Wednesday, July 26, 2006

The US-India nuclear deal, military versus civilian nuclear power, and what to do with nuclear waste

As US House of Representatives get ready today to consider the US-India nuclear deal (see,
the best statement of the Indian position is at:

My own view is that the deal will be good from the viewpoint of US companies interested in selling nuclear technology to India as well as from the Indian national point of view and from the viewpoint of enabling India to sell its own nuclear technology worldwide.

The deal will be distinctly bad from the viewpoint of discouraging nuclear proliferation.

However, pressures to move to nuclear power will only increase as long as the political situation in oil- and gas-rich countries remains uncertain in the short-, medium- and long-term.

Some people are not worried by such pressures to move in the direction of nuclear power, as they can't see any problem with the use of nuclear energy for civilian purposes.

I would like to draw to their attention that it is very difficult, if not impossible, to draw a line between civilian and mulitary nuclear power and, unless disincentives and punishments of the sort I have urged (earlier, on this blog) are put into place, greater proliferation of civilian nuclear power will lead inevitably to greater proliferation of military nuclear power. Indeed, it is clear that even the existing proliferation of military nuclear power (Iran and so on) would not have taken place without the existence of current levels of civilian nuclear power. In other words, what Iran and Libya and other countries who try to set up military nuclear programmes do is to buy in civilian nuclear knowledge which they then simply mis-apply to military purposes.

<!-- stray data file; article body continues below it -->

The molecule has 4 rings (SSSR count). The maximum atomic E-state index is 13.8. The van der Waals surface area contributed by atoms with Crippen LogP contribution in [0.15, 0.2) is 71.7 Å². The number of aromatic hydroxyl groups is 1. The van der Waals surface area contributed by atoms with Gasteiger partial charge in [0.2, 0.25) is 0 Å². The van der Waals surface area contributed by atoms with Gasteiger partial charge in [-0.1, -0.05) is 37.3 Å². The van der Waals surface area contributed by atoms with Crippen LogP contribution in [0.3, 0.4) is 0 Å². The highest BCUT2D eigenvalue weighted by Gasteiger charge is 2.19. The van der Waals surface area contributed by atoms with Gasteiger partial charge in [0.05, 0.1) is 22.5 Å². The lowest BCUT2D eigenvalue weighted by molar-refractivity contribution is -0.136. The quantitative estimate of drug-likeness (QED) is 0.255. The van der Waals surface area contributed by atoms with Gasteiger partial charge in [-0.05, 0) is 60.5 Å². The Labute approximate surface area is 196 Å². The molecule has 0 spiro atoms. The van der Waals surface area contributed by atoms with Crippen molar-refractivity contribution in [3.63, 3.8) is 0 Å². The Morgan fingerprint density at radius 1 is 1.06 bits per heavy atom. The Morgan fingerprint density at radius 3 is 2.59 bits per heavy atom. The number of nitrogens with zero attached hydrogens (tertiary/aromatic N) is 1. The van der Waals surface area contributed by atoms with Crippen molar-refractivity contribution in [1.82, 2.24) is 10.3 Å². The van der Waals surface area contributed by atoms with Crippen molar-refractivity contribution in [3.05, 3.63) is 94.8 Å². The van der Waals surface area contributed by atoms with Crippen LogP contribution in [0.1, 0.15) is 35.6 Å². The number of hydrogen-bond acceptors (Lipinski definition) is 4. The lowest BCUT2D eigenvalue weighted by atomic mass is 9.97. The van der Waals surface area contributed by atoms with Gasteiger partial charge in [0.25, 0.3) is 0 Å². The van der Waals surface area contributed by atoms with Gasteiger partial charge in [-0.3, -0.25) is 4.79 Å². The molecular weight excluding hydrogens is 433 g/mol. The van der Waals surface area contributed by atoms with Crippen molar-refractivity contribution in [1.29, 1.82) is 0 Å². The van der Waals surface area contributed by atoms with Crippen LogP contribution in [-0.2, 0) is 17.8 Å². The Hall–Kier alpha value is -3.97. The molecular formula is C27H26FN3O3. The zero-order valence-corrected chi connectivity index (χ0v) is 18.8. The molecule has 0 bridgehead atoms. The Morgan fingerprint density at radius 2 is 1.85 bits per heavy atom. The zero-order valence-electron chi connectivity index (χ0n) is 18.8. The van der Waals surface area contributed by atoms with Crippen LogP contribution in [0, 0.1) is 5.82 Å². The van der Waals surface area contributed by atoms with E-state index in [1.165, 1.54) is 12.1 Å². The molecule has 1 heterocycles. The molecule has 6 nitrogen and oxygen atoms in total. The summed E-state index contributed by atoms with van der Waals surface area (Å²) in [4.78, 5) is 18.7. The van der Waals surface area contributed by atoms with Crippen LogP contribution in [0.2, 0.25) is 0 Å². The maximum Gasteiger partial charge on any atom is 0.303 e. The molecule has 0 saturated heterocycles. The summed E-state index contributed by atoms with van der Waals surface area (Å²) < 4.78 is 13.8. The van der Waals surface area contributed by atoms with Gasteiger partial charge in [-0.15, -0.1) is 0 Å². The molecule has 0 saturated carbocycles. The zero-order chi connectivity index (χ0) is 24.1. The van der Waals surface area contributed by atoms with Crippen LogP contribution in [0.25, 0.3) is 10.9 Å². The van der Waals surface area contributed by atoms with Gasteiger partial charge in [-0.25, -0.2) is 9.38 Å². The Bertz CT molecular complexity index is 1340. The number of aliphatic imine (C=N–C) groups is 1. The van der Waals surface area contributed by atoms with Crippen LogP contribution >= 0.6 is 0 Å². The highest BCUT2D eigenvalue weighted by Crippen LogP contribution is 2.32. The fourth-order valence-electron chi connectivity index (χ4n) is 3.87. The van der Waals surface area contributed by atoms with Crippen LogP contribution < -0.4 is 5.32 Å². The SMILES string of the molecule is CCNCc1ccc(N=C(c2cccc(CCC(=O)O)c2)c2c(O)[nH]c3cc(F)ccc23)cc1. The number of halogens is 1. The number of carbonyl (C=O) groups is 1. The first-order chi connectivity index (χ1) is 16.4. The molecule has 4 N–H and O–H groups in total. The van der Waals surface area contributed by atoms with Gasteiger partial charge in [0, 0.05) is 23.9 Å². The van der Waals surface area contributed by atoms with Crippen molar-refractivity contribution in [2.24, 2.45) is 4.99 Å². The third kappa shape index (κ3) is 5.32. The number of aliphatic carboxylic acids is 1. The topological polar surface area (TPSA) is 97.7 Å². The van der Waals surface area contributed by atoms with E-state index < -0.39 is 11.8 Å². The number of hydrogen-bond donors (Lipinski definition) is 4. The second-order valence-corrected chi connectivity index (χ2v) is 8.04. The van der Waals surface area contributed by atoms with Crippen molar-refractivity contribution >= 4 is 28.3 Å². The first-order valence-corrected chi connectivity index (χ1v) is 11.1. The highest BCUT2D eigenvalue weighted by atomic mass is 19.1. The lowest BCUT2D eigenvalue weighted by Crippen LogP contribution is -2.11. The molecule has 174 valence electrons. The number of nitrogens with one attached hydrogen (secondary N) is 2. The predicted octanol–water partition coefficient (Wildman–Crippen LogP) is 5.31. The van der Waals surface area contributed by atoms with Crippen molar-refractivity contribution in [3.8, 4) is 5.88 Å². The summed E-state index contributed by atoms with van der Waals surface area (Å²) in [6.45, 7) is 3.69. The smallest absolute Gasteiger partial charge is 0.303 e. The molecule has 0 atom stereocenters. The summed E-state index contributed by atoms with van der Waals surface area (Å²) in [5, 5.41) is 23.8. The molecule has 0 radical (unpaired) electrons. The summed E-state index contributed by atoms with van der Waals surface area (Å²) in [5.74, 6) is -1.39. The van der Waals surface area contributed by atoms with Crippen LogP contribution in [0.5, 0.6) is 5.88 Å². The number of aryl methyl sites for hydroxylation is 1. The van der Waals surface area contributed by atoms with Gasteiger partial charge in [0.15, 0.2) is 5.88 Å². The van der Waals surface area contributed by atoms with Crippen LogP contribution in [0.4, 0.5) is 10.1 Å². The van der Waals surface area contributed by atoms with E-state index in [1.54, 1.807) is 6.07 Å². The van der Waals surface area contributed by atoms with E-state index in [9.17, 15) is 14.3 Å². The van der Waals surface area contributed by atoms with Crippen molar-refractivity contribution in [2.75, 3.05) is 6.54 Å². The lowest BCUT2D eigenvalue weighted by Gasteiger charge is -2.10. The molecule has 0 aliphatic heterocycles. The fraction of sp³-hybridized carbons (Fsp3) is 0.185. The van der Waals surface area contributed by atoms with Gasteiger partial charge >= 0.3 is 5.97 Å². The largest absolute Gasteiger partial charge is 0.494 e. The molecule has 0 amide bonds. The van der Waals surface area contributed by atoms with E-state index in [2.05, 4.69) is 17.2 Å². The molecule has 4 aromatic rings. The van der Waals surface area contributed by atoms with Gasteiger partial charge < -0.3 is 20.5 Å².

All that I have said above does not take into consideration the enormous question of what to do with nuclear waste, whether from civilian or military uses - all the suggestions that have been mooted so far are much more terrible than the disincentives and punishments that I have urged - but, for some reason, people seem unable to stomach my "small carrots" (as the German expression is) but are quite content to smile as they swallow the huge stone of the prospect of a nuclear holocaust from issues related to nuclear waste disposal.

Naturally, the question of what humanity is to do with nuclear waste disappears if we move from fission to fusion - but do we really want that kind of nuclear technology proliferating? Without the sort of disincentives and punishments that I have urged, that is exactly what will happen. Sphere: Related Content

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